Educon is a conference centered around meaningful conversations. This year, my attendance at Educon was even more meaningful and relevant. Instead of taking away a laundry list of tools, I took away philosophical shifts about the role of a student. Hearing how others have navigated the instructional landscape of research, creation, and accountability has given me the opportunity to refine my beliefs about curriculum, instruction, and assessment.

First of all, the curriculum must be flexible enough to embrace student passions. In my first session, Tony Baldassario defined passion as “when you keep doing something even when it’s not fun.” Getting our students opportunities to express their passions can help kids find the relevance of school. Students have to “own” the curriculum.

In addition, students must be held accountable without being held captive. Student progress should be documented for the purposes of noting growth. Students should not be “ranked, ordered, and sorted.” Identifying “winners” and “losers” impairs the system for everyone. Students should be given multiple opportunities to show mastery, and students should be in control of their progress. Students have to “own” the artifacts that are used to evaluate their progress.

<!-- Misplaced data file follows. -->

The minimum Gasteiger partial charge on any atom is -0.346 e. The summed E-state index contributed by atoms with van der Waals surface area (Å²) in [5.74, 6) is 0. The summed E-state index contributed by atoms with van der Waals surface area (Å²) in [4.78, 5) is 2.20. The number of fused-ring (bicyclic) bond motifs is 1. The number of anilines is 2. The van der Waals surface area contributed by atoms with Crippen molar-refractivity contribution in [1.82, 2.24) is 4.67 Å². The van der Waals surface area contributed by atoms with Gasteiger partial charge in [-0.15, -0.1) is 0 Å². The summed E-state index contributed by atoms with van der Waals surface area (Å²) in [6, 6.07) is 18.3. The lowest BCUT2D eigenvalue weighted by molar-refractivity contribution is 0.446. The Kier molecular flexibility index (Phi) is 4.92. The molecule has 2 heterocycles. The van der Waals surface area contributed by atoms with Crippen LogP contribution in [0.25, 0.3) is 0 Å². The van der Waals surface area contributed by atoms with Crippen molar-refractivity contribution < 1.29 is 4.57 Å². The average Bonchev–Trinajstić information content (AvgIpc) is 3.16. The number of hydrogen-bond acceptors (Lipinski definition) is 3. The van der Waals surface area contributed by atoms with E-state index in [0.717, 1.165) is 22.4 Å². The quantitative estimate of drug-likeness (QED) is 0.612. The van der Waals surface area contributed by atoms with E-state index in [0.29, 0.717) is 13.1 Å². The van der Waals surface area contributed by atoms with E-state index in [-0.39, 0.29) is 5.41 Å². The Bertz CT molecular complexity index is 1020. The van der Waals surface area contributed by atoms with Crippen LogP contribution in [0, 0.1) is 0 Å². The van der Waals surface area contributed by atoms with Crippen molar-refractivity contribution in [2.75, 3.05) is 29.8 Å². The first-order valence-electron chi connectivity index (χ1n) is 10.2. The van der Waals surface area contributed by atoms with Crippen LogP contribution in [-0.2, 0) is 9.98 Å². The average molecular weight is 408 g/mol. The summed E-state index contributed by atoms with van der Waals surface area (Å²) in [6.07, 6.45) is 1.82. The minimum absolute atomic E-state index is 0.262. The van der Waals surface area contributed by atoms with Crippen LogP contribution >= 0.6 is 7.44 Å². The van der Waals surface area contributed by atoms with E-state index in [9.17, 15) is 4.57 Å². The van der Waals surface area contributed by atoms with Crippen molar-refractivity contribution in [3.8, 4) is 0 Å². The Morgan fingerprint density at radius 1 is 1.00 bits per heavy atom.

Finally, students must evaluate information instead of simply collecting it. In today’s society, sources of information abound. Educators must teach students how to access the “firehose” of available information to determine what is valid and relevant. Every piece of writing (fiction or nonfiction) has a bias. Students must “own” the information that they discover and utilize.

In essence, it’s really all about student ownership. Students need to be in control of the curriculum, the instruction, and the assessment. When students take an active role in their education, motivation increases. It also gives them the skills that they will need to be successful in life (because life is MORE than college!).